What Education Is Needed for College Professors?
The requirements to teach college vary by institution and content area. Here, we explore how to become a college professor and explain some of the different titles and terms for professors.
How to Become a College Professor
College professors are postsecondary educators that teach courses in a particular field or subject area at a community college, college. or university. Education is the primary requirement for becoming a college professor, followed by work experience and/or possible licenses or certifications. Below we discuss each requirement in more detail.
Do You Need a PhD to Be a Professor?
The exact requirements to teach college typically vary by institution, subject area, and/or course level. While most universities and 4-year colleges require full-time professors to hold a doctorate in their given field to teach and/or conduct research, other postsecondary teachers may be hired with a master's degree or lower.
Some career and technical schools or community colleges may only require instructors to hold a master's degree and/or have relevant work experience. For instance, a position as a clinical instructor for dental hygiene may only require instructors to have an associate's degree or higher. In addition, some universities that may only require a master's degree for part-time faculty who teach introductory and/or undergraduate-level courses.
What Kind of Experience Do You Need?
As mentioned, some schools and/or subject areas may require or prefer candidates who have some prior work experience in the field. Work experience is especially important for hands-on subject areas, like dental hygiene, law, art, or education. Some schools may also like to see prior teaching experience.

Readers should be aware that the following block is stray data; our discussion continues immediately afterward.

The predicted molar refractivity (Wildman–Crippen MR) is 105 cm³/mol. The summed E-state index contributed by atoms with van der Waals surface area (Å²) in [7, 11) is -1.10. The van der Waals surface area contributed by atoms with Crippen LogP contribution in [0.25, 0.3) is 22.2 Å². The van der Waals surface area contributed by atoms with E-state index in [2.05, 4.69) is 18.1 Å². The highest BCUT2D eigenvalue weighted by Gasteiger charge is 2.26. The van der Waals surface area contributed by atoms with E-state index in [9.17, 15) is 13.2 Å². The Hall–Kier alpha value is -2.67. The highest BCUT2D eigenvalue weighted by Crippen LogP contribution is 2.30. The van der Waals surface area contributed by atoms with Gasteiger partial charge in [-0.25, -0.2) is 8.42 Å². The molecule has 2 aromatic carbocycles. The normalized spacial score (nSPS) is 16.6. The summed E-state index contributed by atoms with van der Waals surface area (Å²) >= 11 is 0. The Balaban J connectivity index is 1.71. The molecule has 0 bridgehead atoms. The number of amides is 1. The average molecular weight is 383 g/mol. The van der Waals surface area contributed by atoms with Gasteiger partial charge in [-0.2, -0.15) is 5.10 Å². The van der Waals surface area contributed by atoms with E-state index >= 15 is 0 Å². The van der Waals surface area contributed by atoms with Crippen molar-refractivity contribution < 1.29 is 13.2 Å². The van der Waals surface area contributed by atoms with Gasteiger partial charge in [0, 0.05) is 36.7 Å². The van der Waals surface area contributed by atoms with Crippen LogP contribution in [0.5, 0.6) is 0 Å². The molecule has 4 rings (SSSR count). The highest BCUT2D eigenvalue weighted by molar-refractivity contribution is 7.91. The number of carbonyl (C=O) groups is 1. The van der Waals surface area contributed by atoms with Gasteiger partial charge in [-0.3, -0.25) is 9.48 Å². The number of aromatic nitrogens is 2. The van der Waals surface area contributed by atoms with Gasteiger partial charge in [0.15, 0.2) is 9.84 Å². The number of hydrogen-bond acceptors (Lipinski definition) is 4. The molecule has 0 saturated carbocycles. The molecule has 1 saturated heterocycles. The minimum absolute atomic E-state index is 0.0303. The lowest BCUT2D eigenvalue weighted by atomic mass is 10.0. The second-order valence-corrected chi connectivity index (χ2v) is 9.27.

Research experience may be important for aspiring professors in different fields of science. Usually these professors need to have completed a 2- to 3-year postdoctoral research experience at an institution to demonstrate their research abilities.
Although one does not typically need certification to become a college professor, some subject areas may require or prefer professional certification. For example, a nursing teacher may need to be a Registered Nurse (RN) or an accounting professor may need to be a Certified Public Accountant (CPA).
Lecturer vs. Professor
A lecturer is a term generally used for part-time or adjunct professors. These educators usually need their contract renewed on an annual basis. To become an adjunct professor you often need at least a master's degree.
In contrast, the professor title is used for full-time, tenured (or tenure-tracked) positions. It may take multiple years to secure tenure, or the promise of not being fired without a cause. To obtain tenure, educators must hold the title of assistant professor, then associate professor, and finally professor.
Professor vs. Teacher
As discussed above, professors are usually postsecondary educators who are tenure eligible. Teachers on the other hand teach at the pre-school, elementary, middle, and high school levels. Some teachers may go on to be professors later in their careers.
Postsecondary Teacher Career Overview
The U.S. Bureau of Labor Statistics (BLS) reported that employment of all postsecondary teachers is expected to grow by 15% from 2016 to 2026. This is much faster than the national average and is based on the increasing number of students attending college. The BLS also reported that the average annual salary for postsecondary teachers was $76,990 in 2018.